Much was said by Counsel assisting the Financial Services Royal Commission about whether particular conduct breached a licensee’s duty to act “efficiently, honestly and fairly” and whether a further breach occurred as a result of the licensee’s failure to report that breach to ASIC.
Commissioner Hayne has helpfully analysed the general conduct obligations in the context of his six norms of conduct: obey the law; do not mislead or deceive; act fairly; provide services that are fit for purpose; deliver services with reasonable care and skill; and when acting for another, act in the best interests of that other.
“The general obligations of Australian financial services licence (AFSL) holders, stated in section 912A of the Corporations Act, and the general obligations of Australian Credit Licence (ACL) holders, stated in section 47 of the NCCP Act, stand out.
First, both provisions impose an overarching obligation to ‘do all things necessary to ensure’ that the financial services or credit activities authorised by the licence are provided ‘efficiently, honestly and fairly’. Understood properly, this requirement would embrace all six norms.
Second, both provisions oblige licence holders to comply with, in the case of AFSL holders, the financial services laws and, in the case of ACL holders, the credit legislation. That is, licence holders must obey the law.
Third, both provisions oblige licence holders to maintain their own competence to provide the licenced services and to ensure that their representatives are both adequately trained and competent to provide those services. That is, they are required to have the capacity to deliver services with reasonable care and skill.
As the law now stands, breach of these general obligations carries no penalty. They are licence conditions enforceable only indirectly, by threatening withdrawal of the licence.”
UPDATE 19 February 2019: The Corporations Act and the Credit Act have been amended to introduce, for the first time, a civil penalty (capped at $525 million) for breach of the primary obligation banks and other financial services and credit licensees owe to all of their customers, ‘to do all things necessary to ensure the financial services covered by the licence are provided efficiently, honestly and fairly’.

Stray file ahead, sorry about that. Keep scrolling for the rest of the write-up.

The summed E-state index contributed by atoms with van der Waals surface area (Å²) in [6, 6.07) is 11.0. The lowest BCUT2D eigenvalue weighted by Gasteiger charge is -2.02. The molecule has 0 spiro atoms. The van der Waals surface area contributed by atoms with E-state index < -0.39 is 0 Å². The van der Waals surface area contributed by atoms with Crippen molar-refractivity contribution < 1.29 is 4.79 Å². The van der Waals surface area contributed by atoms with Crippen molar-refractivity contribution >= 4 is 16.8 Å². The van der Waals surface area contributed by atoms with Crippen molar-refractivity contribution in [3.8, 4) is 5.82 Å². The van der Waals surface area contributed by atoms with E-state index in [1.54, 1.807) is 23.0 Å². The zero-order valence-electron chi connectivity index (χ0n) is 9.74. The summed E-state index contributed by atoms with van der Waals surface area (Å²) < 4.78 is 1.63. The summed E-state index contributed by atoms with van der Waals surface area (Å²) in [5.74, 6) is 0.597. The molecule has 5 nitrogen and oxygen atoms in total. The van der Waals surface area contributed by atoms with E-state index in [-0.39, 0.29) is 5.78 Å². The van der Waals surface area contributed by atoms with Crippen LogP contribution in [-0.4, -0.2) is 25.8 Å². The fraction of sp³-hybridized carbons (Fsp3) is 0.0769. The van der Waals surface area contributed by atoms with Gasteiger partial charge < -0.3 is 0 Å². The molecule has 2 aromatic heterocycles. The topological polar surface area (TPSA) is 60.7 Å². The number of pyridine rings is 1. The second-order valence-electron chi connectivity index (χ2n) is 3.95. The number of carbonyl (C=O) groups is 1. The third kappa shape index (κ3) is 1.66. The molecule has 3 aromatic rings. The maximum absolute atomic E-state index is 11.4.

In the Final Report Commissioner Hayne gives specific examples of conduct which might also constitute a contravention of section 912A of the Corporations Act or section 47 of the NCCP Act including failing to charge the correct rate or fee. Regardless of whether failing to charge the right rate and right fee is a breach of section 912A or section 47, he observed that it is, on its face, a breach of contract.
He recommended that:
- Compliance with the ABA’s reference checking and information-sharing protocol (or, at least, requirements in the nature of those contained in the protocol) should be mandatory for all AFSL holders whose licence authorises the provision of financial advice. Consideration could be given to making a breach of the protocol (or equivalent obligations) equivalent to a breach of financial services laws for the purposes of section 912A of the Corporations Act.
- carve-outs for insurance from section 912A be removed;
- sub-sections 912A(1)(g) and (2) should impose conduct-related obligations on AFSL holders when providing or using IDR and EDR systems. : “I recommend that section 912A be amended to require that AFSL holders take reasonable steps to co-operate with AFCA in its resolution of particular disputes including, in particular, by making available to AFCA all relevant documents and records relating to the issues in dispute.”
I expect that ASIC will look closely at remedies for breaches of section 912A in cases such as ASIC v Westpac Securities.
Related post: Acting efficiently honestly and fairly